GaN technology Power-DAC supply modulator for high-speed envelope tracking and driver waveform generation

Modern wireless communication systems employ large bandwidth digital modulated signals with very high peak-to-average power ratio (PAPR) to enhance spectral efficiency and maximize the data rate. However, high PAPR digital modulations schemes are strongly detrimental for the radiofrequency (RF) amplifier that must operate most of the time several dB in back-off with respect to the nominal power and, therefore, with very low efficiency.
A common technique to improve the RF high power amplifier (HPA) efficiency is envelope tracking (ET), which implements a dynamic bias supply that follows a set point proportional to the RF input signal envelope, in order to maintain the RF HPA much closer to the more efficient full power operating condition. The concept is to drain and handle less energy from the supply when low power has to be delivered to the load; however, the efficiency of the supply power converter becomes similarly important for the overall efficiency of the ET transmitter. Moreover, since the HPA gain varies with the bias, typically ET must be used in combination with digital predistortion (DPD) to recover linear amplification. Therefore, in ET architectures the supply modulator (or envelope amplifier) must have the highest possible conversion efficiency with very demanding specification in terms of bandwidth and full power dynamics (slew rates), while generating only distortion components that can be easily controlled and eliminated.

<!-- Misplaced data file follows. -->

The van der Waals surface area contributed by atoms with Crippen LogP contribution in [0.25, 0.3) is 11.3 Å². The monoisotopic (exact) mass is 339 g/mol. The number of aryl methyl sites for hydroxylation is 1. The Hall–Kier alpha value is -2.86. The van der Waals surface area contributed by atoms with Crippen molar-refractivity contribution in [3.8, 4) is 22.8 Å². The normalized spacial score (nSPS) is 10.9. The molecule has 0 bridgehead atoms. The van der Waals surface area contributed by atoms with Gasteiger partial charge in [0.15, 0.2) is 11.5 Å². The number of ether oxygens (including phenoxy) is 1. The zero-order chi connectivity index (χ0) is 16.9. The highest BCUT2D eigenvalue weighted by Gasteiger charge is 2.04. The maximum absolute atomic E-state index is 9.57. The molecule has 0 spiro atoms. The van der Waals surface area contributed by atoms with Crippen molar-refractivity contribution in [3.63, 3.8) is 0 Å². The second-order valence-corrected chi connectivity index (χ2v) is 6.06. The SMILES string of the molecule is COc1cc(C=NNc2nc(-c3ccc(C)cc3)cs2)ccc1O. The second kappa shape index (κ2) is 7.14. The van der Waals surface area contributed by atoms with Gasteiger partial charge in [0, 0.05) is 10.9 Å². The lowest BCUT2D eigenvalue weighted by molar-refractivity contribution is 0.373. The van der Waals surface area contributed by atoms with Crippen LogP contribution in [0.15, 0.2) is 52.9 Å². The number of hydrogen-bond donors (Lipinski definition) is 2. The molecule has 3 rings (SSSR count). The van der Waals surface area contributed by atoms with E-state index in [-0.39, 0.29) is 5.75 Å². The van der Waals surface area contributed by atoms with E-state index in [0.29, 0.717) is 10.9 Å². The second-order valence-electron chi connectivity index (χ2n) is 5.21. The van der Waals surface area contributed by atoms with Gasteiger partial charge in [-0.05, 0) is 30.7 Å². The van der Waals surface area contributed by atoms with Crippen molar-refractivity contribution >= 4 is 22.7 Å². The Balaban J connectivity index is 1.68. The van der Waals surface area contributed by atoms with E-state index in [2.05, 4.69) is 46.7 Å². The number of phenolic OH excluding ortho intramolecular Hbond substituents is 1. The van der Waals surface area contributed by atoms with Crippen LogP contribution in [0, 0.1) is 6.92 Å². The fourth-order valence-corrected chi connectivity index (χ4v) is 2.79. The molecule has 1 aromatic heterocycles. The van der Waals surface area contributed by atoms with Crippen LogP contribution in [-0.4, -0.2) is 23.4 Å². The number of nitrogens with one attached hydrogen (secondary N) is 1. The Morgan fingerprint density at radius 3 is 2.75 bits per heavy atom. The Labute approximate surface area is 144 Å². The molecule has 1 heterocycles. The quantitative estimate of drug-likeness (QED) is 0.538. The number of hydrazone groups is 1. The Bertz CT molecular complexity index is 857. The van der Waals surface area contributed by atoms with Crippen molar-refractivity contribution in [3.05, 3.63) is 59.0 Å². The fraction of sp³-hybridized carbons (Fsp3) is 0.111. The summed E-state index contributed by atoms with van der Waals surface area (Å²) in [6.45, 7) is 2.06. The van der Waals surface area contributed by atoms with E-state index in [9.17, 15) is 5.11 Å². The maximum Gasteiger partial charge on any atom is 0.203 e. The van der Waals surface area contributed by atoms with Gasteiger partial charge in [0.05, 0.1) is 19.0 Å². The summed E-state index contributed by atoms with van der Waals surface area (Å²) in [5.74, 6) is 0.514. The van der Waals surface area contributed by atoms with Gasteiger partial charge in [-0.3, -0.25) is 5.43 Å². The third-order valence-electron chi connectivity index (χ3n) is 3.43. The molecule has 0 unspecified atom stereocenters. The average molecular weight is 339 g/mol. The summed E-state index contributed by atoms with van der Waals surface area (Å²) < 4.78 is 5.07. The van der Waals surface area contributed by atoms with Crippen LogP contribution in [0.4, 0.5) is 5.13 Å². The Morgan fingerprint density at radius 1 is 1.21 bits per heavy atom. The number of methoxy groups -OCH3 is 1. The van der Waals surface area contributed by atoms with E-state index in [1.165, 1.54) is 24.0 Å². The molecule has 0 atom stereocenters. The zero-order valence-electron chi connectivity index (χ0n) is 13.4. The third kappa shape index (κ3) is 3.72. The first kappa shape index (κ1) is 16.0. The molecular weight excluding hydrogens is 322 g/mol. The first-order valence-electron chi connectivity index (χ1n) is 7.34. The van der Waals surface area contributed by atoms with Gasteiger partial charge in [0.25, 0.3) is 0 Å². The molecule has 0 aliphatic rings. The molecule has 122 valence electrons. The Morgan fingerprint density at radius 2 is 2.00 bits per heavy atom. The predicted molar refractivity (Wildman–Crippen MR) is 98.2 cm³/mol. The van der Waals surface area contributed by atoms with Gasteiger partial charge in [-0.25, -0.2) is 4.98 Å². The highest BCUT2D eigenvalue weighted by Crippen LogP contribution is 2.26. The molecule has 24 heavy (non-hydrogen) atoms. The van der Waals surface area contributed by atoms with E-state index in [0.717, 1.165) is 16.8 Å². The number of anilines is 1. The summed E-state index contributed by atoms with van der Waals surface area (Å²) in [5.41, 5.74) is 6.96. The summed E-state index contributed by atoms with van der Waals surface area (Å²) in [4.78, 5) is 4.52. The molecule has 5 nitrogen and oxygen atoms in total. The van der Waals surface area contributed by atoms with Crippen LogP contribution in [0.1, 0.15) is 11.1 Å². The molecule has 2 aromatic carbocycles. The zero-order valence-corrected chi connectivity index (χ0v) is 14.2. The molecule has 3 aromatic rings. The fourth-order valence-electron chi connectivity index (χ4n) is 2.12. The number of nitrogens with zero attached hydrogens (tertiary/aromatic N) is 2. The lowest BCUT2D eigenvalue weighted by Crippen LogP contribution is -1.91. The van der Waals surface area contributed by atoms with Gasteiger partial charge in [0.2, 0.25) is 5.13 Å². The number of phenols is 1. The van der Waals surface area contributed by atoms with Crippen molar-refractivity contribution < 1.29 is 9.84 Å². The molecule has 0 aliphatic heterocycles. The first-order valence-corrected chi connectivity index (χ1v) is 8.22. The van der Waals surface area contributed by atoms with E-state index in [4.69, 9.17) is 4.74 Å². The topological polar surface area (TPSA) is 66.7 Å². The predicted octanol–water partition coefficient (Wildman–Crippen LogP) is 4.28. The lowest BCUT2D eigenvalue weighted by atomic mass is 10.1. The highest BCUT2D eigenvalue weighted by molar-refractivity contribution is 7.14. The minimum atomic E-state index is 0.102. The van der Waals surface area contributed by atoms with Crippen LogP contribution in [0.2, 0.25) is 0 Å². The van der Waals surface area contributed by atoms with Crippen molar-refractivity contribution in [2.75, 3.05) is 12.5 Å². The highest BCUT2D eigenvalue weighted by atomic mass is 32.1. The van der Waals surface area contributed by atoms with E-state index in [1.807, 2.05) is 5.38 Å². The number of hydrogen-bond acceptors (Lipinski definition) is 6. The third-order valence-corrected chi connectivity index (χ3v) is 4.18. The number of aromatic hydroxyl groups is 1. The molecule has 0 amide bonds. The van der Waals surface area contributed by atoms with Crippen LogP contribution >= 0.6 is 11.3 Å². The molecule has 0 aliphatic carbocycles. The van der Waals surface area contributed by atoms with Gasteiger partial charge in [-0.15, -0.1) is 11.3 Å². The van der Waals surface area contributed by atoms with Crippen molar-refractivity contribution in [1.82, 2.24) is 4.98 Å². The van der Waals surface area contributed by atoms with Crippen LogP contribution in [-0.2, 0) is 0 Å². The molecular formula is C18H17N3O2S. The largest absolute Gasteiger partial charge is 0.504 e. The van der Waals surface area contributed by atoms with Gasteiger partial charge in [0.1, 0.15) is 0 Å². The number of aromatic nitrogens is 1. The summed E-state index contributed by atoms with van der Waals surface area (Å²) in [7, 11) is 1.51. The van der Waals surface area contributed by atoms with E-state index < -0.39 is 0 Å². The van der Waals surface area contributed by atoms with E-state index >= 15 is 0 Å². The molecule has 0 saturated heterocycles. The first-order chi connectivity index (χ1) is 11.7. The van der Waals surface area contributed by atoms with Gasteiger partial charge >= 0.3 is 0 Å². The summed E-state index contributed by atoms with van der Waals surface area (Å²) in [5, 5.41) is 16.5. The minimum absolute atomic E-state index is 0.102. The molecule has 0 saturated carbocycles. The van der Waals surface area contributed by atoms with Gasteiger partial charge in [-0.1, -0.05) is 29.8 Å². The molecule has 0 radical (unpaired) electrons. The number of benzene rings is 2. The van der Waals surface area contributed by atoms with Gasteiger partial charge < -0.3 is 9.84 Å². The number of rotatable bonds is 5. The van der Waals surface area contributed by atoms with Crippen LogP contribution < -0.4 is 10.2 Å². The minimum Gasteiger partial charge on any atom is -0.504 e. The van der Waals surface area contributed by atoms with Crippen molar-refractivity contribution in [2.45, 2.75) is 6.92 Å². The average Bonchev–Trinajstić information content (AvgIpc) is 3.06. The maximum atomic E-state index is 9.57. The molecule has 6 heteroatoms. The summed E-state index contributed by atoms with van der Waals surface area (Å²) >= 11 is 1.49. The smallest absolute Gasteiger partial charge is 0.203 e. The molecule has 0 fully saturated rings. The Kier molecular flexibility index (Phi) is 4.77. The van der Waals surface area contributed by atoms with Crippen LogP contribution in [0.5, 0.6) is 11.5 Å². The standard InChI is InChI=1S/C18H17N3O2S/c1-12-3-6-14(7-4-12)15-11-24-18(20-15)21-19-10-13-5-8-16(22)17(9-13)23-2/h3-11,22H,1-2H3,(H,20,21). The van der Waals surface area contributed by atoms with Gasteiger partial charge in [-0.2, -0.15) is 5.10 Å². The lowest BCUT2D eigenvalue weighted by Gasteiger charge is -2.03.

The proposed ET architecture is a multilevel power converter based on direct digital-to-analog conversion of three isolated dc-voltages with binary coded magnitudes, so that eight different output voltage levels are generated, depending on the state of three cascaded single-pole double-through switches (3 legs). The isolated digital signals that control the legs comes directly from the transmitter baseband field programmable gate array (FPGA) that, knowing the power that the final HPA has to transmit, decides the supply voltage that maximizes its efficiency and predistorts the RF-input to maintain linearity. There is no need of closing problematic feedback loops if accurate time alignment between variable DC-supply (drain) and predistorted RF-input (gate) is provided to the HPA. Each leg is composed by two fast Gallium Nitride (GaN) on silicon semiconductor power switches, ball grid array (BGA) soldered in an extremely compact circuit layout with tight control of parasitic elements, which guarantees low commutation losses even at the high operating frequencies related to the envelope.
This digital-to-analog power conversion implemented by the circuit makes the proposed supply modulator a power digital-to-analog converter "power-DAC". The circuit is able to commutate between any of the eight possible output states in few nanoseconds, which are compatible with the ET of modulated signals up to 80 MHz of bandwidth with power peaks of few tens of watts. The efficiency varies from 80% to 95% and the induced distortion produced from voltage supply commutations proved to be under control and plainly recoverable with DPD.
The power-DAC has been successfully used also in radar application in order to improve the efficiency when advanced chirp signals with spectral confinement (RF-pulse with special time windowing functions) are adopted.
Other possible power-DAC applications are those where any pulse of programmable shape must be generated to drive devices like LEDs or mechanical actuators: pulse-width modulation (PWM), discrete pulse-amplitude modulation (PAM) and pulse-position modulation (PPM) are all viable feeding waveforms with the benefits of large output power and bandwidth of the power-DAC.
More details in: "Envelope Tracking of an RF High Power Amplifier with an 8-level Digitally Controlled GaN-on-Si Supply Modulator", C. Florian, T. Cappello, R.P. Paganelli, D. Niessen, F. Filicori, IEEE Transaction on Microwave Theory and Techniques, Vol. 63, NO. 8, August 2015.